MANILA — The Department of Foreign Affairs (DFA) urged the European Union (EU) Parliament to get its facts straight and to “listen to more respectable sources instead of obtaining information from militant front organizations posing as legitimate civil society organizations and disgruntled members of the political opposition who do not represent the majority of the Philippine electorate” on February 20.

The DFA called out the EU Parliament resolution as “unfair, largely baseless, and presumptuous, prompted by European supporters of libelous journalists and bitter critics of the Duterte administration because they miserably lost the previous election.”

It also condemned “the misguided attempt of the European Parliament to interfere in the electoral process through a recent resolution that raised fresh allegations of human rights violations and warned of possible trade sanctions.”

“Far from what is presented in the resolution, the Philippines is a vibrant democracy that respects and protects the freedoms of every citizen; and upholds all their rights, preeminently the rights to life, liberty, and, above all, safety and protection from the lawless and violent,” the DFA stated.

With 627 votes in favor, 26 against, and 31 abstentions, the EU Parliament on February 17, adopted the resolution urging the EU Commission to “set clear, public, time-bound benchmarks for the Philippines to comply with its human rights obligations and to immediately initiate the procedure which could lead to the temporary withdrawal of GSP+ preferences if there is no substantial improvement and willingness to cooperate on the part of the Philippine authorities.”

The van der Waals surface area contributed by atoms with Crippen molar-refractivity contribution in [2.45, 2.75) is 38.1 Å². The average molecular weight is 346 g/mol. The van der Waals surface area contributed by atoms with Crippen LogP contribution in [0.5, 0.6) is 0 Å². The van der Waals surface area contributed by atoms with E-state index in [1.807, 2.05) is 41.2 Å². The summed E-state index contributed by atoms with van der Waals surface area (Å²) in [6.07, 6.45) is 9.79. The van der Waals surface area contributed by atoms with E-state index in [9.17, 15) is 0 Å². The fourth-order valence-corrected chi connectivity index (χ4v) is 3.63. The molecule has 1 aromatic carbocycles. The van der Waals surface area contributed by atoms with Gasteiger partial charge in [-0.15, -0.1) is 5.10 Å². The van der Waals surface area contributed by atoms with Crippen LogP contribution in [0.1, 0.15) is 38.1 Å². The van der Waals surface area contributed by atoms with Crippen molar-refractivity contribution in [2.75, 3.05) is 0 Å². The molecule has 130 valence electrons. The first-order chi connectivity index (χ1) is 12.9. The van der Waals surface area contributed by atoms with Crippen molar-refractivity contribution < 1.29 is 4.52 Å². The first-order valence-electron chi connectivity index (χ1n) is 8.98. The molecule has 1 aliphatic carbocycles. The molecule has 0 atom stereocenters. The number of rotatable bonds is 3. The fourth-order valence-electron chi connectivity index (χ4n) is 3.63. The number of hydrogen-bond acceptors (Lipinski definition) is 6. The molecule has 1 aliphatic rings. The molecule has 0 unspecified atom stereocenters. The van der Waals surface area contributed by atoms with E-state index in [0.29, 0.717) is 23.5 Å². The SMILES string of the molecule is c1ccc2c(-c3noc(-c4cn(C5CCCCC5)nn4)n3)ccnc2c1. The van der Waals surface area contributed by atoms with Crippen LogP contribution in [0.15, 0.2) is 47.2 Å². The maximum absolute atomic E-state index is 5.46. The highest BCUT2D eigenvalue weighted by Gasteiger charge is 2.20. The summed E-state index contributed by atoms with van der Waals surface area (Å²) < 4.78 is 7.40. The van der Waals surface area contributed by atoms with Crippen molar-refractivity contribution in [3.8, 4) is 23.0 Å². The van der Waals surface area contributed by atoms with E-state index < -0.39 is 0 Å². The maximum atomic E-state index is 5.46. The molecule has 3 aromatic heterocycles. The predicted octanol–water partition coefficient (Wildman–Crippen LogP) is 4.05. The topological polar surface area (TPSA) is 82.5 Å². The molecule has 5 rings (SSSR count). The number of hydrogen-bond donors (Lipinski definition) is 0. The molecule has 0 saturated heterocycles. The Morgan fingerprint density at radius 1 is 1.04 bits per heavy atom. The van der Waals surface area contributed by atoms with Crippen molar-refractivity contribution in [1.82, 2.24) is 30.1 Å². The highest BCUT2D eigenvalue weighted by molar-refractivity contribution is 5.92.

The European Parliament adopted similar resolutions in 2016, 2017, 2018 and 2020.

“Parliament strongly condemns the thousands of extra-judicial killings and other serious human rights violations related to President Rodrigo Duterte’s ‘war on drugs’ in the Philippines. It also condemns all intimidation and violence against those seeking to expose allegations of such abuses in the country, such as human rights activists, journalists and critics,” according to the resolution.

The resolution also urged the Philippine government to amend the controversial Anti-Terrorism Act and its implementing rules and regulations while asking the country to conduct “impartial, transparent, independent and meaningful investigations” into all extra-judicial killings and enforced disappearance of activists and into alleged violations of international human rights and humanitarian law.

“In this regard, (the European Parliament) calls for the abolition of the National Task Force to End Local Communist Armed Conflict (NTF-ELCAC) in charge of carrying out red-tagging,” the resolution read.

Trade sanctions

In a report by The Philippine Star, European Parliament Vice-president Heidi Hautala said the Philippines has been enjoying tariff preference under the Generalized Scheme of Preferences Plus (GSP+) since 2014.